According to the Small Business Administration, “small businesses are responsible for 58% of the private workforce and 40% of the gross national product.”
Alone, this fact tells us that small businesses make up a significant amount of today’s workforce. But what it doesn’t tell us is all of the reasons we should be supporting these businesses.
Yes, small business are good for the economy, but why? Why should consumers buy from lesser known, less frequented shops and stores when large, trusted brand names appear around almost every corner?
For those of you out there who may not know the answers to questions like these, here are 7 undeniable reasons to shop small.
Small Businesses Create More Jobs.
Don’t believe me? Between the third quarters of 1992 and 2013, small businesses accounted for 63.3% of new jobs.1 At the end of the day, facts like this are hard to ignore. Small businesses provide new job opportunities by creating positions from nothing, whereas large companies tend to have higher turnover rates. Why? Check out the next reason for supporting small businesses to find out.
Small Business Owners Often Treat Their Employees Better.
Small businesses tend to beat out large competitors when it comes to having the lowest turnover rates. These business owners treat their employees better than big companies just by having more time and resources available for individual workers. Without hundreds of people to supervise, employers are able to develop stronger relationships with their employees. Not surprisingly, this is why small businesses usually have happier, loyal workers who don’t feel as replaceable.
Small Businesses Often Provide Better Customer Service.
Not only do small business typically treat their employees better in comparison to large companies, but they also tend to treat their customers better, too. Small business owners and workers are known for being more helpful and happier when serving customers in need of assistance. This is because they see the value in each individual dollar spent by each individual person. With 80% of start-up businesses failing within the first 3–5 years of operation, small businesses need all the help they can get— and they know it.1
Product Diversity Is Greater In Small Businesses.
Ladies, how many times have you gone out just to run into someone else wearing the exact same shirt as you? For me, it’s happened more times than I’d care to admit. That’s because most consumers buy their products from the same large chain stores. And before you go thinking this is only a concern for women, think again. Men can have the same problem finding unique products. Fortunately, small businesses, such as clothing boutiques and home goods stores, tend to have a more diverse range of products. Shopping small will ensure that you don’t run into those dreaded duplicates as often.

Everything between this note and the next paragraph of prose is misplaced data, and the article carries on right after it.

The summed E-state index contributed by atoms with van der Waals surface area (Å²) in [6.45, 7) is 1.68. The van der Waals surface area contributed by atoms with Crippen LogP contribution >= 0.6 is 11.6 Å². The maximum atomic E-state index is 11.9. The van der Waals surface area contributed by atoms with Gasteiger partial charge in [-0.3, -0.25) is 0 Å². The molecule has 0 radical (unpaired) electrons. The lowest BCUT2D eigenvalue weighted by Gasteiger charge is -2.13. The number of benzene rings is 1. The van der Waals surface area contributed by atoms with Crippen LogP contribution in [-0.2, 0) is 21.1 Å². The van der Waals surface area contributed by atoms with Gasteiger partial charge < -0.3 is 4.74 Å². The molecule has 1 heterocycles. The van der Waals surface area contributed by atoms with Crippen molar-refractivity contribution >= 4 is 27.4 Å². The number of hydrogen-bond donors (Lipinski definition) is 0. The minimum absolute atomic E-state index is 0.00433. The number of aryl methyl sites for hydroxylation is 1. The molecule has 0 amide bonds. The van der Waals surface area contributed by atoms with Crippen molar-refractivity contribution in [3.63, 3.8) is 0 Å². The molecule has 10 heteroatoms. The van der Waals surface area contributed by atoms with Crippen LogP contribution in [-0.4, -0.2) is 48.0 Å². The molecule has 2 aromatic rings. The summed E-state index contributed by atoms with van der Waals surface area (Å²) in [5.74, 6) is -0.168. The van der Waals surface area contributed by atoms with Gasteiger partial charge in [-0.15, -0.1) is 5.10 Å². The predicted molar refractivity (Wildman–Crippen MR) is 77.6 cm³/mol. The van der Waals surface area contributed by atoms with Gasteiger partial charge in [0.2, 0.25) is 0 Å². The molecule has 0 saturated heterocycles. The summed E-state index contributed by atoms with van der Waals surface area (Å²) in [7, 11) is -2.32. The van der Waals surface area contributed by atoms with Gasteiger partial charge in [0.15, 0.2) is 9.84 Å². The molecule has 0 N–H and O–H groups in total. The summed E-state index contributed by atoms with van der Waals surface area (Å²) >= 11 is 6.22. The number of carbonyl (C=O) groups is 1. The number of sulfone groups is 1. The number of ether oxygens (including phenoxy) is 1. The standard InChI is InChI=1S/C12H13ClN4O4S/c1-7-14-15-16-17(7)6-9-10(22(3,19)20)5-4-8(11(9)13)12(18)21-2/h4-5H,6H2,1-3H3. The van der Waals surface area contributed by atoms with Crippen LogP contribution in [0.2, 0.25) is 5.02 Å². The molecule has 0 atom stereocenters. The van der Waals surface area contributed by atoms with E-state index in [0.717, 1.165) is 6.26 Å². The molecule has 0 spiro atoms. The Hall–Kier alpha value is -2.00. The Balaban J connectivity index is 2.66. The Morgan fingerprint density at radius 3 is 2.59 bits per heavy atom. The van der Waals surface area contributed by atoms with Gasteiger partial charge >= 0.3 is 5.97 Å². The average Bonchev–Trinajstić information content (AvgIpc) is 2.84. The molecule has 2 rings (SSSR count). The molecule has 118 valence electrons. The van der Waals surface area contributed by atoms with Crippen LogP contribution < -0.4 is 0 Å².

Small Businesses Are More Likely To Get Involved With The Community.
Yes, large companies get involved in CSR. But what’re those same companies missing? A sense of local community. Many times, when you support a small business you simultaneously support your local community. From partnerships with local charities/initiatives to teams who bring revenue to the area, your support can improve areas of your community in need. It’s important to remember that change doesn’t always begin in large, corporate offices. More often than not, it begins in our own backyards.
Small Businesses Are Quick To Resolve Issues.
Because small businesses don’t have a massive influx of customers, they are usually extremely quick to resolve any satisfaction issues or problems. For instance, have you ever tried to resolve an issue with a large brand name online or over the phone? Nine times out of ten, you either wait forever for a response, or you never hear back at all. With small companies, especially ones that are active on the web and social media, you are less likely to be ignored or forgotten about.
Supporting Small Businesses Just Feels “Right”.
As the old saying goes, “do onto others as you wish to have done onto you.” In simpler, more relative terms that just means supporting small businesses is a good way to acquire some positive karma. It’s extremely brave to take your life— and your paycheck— into your own hands. What if someday you desperately needed local support in order to make ends meet? Large companies have contingency funds that provide a sort of financial wiggle room, whereas small businesses typically don’t. This means things like individual client loss, destructive weather, construction, and large competitors moving in right next door (to name a few) are that much more devastating to a small business. Just one of these unfortunate circumstances is enough to permanently ruin a small business, put people out of work, and ultimately destroy lives. If that doesn’t make you want to get up and go “shop small” right this second, I don’t know what will.
If you enjoyed this post, feel free to share it with your friends or follow us on social media for more like it! As always, thanks for reading and happy marketing!
—Amanda Myers, Copywriter at BoydTech Design, Inc.